The News Desk is a collection of news, notes and breaking items affecting the Fredericksburg community.
Faith leaders back new carbon emission standard
There’s nothing in the Bible or other religious texts about reducing carbon emissions.
But some area pastors, and the leaders of two Virginia interfaith and evangelical groups, gathered in Fredericksburg Thursday to support the EPA’s plan to cut carbon pollution from new power plants.
They argue that cleaning up air polluted by the burning of fossil fuels is part of God’s commandment that humans be good stewards of the environment.
The occasion was a news conference at the University of Mary Washington to announce support for the Environmental Protection Agency initiative announced on Sept. 20. And the group is promoting a letter-writing campaign urging EPA Administrator Gina McCarthy to move forward with the new rules. About a dozen area residents and clergy have signed on.
“It starts here, but it doesn’t end here,” said Marco A. Grimaldo, president and chief executive officer of the Richmond-based Virginia Interfaith Center for Public Policy.
“Our goal is to have 300 faith leaders throughout the commonwealth” join the campaign. The center is Virginia’s oldest faith-based advocacy group, which Grimaldo said met recently in Northern Virginia to discuss the “moral imperative to address climate change.”
Grimaldo noted that the EPA continues to collect public comments as part of its process to finalize the carbon-pollution rules for new power plants. Rules for existing plants will be considered later.
He called on “our sisters and brothers throughout Virginia to join us in support of commonsense rules to reduce carbon pollution.”
The Rev. Toby Larson, pastor of Celebration Anglican Church in Fredericksburg, said, “The Gospel is more than taking care of creation, but not less.” People of faith, he added, are called to be good neighbors, as well as stewards of God’s creation.
Larson said he has spoken on environmental stewardship on several occasions, and has mentioned it in a blog.
“I became passionate about air and water [quality] after spending many years in Beijing; we lived next to a power plant.” The Chinese city has some of the world’s worst air pollution, much of it coming from coal-fired plants.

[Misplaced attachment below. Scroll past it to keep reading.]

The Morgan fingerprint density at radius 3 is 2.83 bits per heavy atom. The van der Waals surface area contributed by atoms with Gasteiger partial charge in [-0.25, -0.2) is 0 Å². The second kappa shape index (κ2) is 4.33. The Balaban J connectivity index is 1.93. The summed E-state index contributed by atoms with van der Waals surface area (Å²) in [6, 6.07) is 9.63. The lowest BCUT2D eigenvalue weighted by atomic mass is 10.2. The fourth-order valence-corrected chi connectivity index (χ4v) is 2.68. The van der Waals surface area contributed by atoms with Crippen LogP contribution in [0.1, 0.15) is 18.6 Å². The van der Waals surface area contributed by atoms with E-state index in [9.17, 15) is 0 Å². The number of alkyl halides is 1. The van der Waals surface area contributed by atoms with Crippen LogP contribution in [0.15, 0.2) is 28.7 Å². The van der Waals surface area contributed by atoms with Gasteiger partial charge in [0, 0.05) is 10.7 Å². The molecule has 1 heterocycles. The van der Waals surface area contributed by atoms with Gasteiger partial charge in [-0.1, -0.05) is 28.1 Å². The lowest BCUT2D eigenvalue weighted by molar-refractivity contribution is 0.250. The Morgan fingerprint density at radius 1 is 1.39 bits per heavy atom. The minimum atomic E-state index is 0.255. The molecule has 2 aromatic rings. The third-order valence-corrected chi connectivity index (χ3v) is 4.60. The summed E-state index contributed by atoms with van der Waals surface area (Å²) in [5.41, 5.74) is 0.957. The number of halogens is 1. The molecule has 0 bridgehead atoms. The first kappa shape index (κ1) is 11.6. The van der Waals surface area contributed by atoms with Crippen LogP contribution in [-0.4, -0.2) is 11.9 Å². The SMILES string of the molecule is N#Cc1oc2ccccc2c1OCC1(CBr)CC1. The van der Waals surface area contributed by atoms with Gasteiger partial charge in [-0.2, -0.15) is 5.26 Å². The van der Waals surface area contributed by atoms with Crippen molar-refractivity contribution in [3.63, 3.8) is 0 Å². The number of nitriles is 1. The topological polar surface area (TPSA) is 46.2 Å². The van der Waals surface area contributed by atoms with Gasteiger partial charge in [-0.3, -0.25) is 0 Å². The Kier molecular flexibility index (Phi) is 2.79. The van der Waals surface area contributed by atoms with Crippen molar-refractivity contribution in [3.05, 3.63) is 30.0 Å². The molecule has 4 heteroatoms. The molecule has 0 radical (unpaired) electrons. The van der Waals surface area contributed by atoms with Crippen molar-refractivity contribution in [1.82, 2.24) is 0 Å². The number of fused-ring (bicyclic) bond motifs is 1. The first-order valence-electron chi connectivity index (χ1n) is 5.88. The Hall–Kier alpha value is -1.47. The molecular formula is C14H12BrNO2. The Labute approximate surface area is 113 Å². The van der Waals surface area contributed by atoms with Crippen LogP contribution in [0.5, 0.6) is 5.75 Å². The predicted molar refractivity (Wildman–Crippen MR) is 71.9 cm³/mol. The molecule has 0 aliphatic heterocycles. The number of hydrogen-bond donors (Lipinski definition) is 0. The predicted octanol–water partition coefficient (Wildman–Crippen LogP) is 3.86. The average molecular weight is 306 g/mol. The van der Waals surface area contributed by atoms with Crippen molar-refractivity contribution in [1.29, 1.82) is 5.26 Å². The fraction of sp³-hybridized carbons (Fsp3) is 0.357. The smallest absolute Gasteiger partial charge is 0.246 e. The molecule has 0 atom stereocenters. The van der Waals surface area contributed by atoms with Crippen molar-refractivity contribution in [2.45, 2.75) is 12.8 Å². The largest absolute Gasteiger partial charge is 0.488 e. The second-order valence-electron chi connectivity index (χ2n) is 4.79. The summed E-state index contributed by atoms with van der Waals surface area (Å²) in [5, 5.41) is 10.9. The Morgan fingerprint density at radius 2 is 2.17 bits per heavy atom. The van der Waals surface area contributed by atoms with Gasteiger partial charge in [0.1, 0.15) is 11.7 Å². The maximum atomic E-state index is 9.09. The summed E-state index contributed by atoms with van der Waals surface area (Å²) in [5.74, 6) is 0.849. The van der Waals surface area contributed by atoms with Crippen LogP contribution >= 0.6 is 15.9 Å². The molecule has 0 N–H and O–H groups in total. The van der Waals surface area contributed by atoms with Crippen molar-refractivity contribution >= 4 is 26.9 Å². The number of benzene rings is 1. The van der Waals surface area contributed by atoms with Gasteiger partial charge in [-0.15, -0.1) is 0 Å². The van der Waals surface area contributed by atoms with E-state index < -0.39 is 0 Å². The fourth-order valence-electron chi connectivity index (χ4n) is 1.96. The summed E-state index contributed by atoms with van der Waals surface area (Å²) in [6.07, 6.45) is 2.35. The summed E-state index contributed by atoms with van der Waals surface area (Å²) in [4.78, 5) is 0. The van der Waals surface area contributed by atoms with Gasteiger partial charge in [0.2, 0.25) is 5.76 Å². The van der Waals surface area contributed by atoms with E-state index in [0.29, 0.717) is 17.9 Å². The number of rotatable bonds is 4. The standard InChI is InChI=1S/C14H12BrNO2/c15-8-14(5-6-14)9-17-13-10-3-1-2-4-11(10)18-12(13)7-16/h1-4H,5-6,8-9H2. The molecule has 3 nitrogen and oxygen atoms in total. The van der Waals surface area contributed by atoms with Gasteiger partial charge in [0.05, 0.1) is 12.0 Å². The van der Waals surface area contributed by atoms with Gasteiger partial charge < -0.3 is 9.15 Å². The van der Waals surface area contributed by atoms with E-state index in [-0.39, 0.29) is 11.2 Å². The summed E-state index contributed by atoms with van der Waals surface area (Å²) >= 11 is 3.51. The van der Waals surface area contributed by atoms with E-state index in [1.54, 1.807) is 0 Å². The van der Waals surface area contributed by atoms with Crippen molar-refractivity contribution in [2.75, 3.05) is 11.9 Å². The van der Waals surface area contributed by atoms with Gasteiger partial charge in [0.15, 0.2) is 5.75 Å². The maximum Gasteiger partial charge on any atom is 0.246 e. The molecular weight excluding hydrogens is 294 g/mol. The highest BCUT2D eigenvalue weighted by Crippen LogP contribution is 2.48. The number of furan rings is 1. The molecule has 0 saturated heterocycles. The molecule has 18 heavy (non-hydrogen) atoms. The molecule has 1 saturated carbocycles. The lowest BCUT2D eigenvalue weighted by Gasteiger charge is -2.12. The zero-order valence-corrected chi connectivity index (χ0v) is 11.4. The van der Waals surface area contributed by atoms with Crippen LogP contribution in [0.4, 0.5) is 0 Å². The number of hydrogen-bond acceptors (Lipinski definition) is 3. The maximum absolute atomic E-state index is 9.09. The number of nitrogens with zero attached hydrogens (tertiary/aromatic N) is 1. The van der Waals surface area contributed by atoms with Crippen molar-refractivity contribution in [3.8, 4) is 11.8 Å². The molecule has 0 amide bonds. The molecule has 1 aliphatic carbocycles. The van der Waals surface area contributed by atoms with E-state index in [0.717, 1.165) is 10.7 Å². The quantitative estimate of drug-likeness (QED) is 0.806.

On the larger question of weighing in on environmental issues, Larson said, “My hope is that the church will make this a passion.”
He said he recently asked a colleague in New York, who had preached more than 1,000 sermons, how many had to do with taking care of creation and the planet.
“He said, ‘Zero.’ I think these are topics we should all think about.”
The Rev. Rich Cizik, president of New Evangelical Partnership for the Common Good and a resident of Stafford County, said, “We know that our nation’s air can be cleaned up. No industry that pollutes it with toxic chemicals or carbon emissions should be allowed to profit at the expense of public health and well-being.”
Cizik also served for a decade as vice president for governmental affairs for the National Association of Evangelicals, and is spokesman for the Good Steward Campaign.
He recalled that when President Obama announced his Climate Action Plan at Georgetown University this summer, conservative columnist Charles Krauthammer dubbed it “Obama’s Folly,” and that the plan “required more faith than science” as if to suggest that faith itself was contravened by good science.
“I thought that was an outrageous statement.”
Read more about the Virginia Interfaith Center: virginiainterfaithcen ter.org
The New Evangelical Partnership for the Common good: newevangeli calpartnership.org
Rusty Dennen: 540/374-5431
In September the EPA announced its first steps under President Obama’s Climate Action Plan to reduce carbon pollution from power plants.
The federal agency is proposing carbon pollution standards for new power plants, and is kicking off the process of engagement with states, stakeholders and the public to establish carbon pollution standards for existing power plants.
—U.S. Environmental Protection Agency